Doug Ford at a press conference about the Omicron video. Credit: Doug Ford (video still) / Twitter

I have news for the many people in Ontario who are planning holiday social gatherings of more than ten people: if you go ahead with your plans, you will be breaking the law.

On Friday December 17 the Ontario government announced new restrictions in response to the rapid rise in COVID-19 cases.

The measures target businesses such as restaurants, retail stores, bars and gyms – and, by and large, those businesses will respect them.

But the new restrictions also include individual households. The province has deemed indoor social gatherings must not exceed 10 people. Outdoor gatherings can go as high as 25. (Christmas dinners and New Year’s Eve parties count as indoor gatherings.)

Based on the holiday plans of those in my own social circles, many are not fully aware of the new 10-person-per-indoor-gathering rule. And yet, it is the single new restriction which could have the greatest impact on us all.

This new rule, which came into effect at 12:01AM on Monday December 20, is not, as many Ontarians seem to believe, merely a friendly suggestion from Premier Doug Ford and company.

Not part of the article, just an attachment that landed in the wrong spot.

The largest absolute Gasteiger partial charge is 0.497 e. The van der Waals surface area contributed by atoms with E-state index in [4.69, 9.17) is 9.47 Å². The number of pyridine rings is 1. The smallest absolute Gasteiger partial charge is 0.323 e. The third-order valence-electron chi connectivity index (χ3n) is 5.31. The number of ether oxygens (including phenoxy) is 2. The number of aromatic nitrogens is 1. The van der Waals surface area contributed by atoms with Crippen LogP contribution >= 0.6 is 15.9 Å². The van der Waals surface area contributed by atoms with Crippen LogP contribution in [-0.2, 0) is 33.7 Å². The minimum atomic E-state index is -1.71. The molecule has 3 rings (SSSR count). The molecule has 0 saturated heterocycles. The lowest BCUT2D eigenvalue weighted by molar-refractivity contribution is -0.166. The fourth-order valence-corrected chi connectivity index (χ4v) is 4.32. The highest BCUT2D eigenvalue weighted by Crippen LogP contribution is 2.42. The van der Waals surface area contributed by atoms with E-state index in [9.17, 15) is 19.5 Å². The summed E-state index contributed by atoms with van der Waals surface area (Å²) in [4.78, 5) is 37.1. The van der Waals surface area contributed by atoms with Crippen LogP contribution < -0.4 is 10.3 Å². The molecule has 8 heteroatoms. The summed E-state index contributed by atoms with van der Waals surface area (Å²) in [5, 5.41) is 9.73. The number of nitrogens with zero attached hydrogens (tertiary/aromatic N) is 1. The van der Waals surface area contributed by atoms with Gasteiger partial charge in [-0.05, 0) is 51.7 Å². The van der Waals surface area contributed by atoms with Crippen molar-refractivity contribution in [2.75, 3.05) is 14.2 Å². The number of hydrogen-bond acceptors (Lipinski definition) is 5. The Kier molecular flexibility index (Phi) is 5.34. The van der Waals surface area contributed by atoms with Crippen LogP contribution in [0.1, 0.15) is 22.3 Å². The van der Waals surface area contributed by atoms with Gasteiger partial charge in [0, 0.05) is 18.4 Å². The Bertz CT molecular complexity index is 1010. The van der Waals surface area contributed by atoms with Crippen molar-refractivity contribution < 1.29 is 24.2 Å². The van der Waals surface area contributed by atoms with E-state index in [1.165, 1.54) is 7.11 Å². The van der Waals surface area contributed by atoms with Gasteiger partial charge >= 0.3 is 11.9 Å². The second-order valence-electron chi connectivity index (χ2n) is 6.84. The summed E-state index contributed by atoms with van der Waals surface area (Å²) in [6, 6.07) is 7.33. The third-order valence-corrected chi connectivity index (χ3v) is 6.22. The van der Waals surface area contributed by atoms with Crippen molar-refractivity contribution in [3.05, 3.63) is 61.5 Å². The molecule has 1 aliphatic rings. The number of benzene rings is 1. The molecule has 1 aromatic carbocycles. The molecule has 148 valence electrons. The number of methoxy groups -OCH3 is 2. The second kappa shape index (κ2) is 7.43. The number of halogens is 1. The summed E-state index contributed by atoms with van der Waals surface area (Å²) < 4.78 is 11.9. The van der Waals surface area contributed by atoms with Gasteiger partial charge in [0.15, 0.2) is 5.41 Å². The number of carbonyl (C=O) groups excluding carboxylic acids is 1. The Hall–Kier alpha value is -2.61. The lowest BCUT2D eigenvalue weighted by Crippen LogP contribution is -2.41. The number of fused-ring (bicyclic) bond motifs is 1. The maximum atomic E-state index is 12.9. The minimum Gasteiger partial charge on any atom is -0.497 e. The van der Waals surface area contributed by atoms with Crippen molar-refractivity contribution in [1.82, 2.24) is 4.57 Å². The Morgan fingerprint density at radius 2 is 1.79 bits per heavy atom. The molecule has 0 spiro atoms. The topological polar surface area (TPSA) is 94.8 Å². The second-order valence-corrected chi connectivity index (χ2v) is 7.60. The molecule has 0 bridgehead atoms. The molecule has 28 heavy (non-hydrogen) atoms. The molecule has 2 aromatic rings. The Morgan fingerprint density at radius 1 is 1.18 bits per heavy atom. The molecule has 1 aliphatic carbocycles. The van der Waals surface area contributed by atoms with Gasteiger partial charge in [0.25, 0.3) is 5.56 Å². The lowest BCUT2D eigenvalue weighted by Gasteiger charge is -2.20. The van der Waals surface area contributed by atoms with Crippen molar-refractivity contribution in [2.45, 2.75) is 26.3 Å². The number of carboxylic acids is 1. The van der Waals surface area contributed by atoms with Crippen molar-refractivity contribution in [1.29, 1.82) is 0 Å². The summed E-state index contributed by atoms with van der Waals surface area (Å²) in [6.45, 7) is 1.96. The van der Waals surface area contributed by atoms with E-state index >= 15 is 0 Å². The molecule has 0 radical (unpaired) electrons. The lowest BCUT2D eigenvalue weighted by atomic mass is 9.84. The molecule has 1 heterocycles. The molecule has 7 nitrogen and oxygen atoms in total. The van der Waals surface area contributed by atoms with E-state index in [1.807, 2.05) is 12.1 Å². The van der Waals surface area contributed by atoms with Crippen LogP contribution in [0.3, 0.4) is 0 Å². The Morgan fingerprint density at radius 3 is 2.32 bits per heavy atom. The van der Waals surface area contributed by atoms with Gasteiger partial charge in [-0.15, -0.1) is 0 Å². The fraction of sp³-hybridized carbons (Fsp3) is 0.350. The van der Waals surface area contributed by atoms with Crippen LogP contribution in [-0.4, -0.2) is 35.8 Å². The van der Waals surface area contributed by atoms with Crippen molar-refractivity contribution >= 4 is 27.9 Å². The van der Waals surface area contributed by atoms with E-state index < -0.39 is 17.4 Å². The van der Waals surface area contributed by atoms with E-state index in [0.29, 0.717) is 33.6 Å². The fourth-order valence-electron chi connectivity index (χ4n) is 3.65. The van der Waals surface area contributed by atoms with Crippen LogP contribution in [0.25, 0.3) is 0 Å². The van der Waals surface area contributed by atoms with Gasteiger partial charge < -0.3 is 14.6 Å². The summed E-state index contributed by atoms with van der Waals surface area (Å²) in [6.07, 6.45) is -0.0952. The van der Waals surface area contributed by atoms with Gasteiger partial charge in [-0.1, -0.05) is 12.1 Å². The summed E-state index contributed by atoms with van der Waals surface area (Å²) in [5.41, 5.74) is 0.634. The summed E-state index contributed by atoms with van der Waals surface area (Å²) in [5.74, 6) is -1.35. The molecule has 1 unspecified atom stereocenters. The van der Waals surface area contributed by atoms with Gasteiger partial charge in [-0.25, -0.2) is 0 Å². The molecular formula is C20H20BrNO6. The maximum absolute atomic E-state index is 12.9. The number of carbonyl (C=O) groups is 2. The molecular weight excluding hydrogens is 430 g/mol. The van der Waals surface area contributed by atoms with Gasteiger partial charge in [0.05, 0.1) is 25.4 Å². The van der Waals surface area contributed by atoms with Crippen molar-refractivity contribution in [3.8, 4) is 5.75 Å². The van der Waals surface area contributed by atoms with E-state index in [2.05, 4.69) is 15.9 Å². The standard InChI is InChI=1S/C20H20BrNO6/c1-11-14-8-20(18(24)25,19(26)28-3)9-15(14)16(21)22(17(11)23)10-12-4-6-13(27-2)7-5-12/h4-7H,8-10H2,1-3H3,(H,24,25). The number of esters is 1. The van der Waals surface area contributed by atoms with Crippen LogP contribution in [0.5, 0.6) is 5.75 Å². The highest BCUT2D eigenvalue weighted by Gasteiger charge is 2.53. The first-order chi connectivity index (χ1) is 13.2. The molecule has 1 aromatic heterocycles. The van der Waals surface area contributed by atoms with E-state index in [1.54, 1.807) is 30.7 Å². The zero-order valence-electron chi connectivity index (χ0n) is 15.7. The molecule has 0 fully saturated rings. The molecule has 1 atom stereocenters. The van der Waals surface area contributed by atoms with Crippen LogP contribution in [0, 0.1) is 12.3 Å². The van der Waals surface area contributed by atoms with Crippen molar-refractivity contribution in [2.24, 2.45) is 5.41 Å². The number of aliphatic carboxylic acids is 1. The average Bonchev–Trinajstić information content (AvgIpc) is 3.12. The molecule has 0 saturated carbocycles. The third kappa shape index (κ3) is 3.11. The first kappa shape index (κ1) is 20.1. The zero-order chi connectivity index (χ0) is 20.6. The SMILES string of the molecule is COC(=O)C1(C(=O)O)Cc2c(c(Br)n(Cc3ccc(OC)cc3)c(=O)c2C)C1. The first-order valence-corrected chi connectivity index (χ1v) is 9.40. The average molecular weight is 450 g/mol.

The 10-person rule is, in effect, the law.

Now, you can hardly blame the people of Ontario for being unaware of this new legal limit on social gatherings. The provincial and municipal governments have done next to nothing to make sure the general population fully comprehends the new rules.

Have a look at the Ontario government website. If you hunt around you will find, buried amidst all the other new COVID regulations, this statement: “… to mitigate COVID-19 transmission that can occur at informal social gatherings, the province is also reducing social gathering limits to 10 people indoors and 25 people outdoors.”

The city of Toronto puts the same message more affirmatively: “Indoor social gatherings of up to 10 people from different households are permitted.”

The city of Ottawa’s site has two different messages.

Ottawa Public Health says: “Keep indoor gatherings in private settings as small as possible,” adding that you should “limit the total number of people you come in close contact with this holiday season.”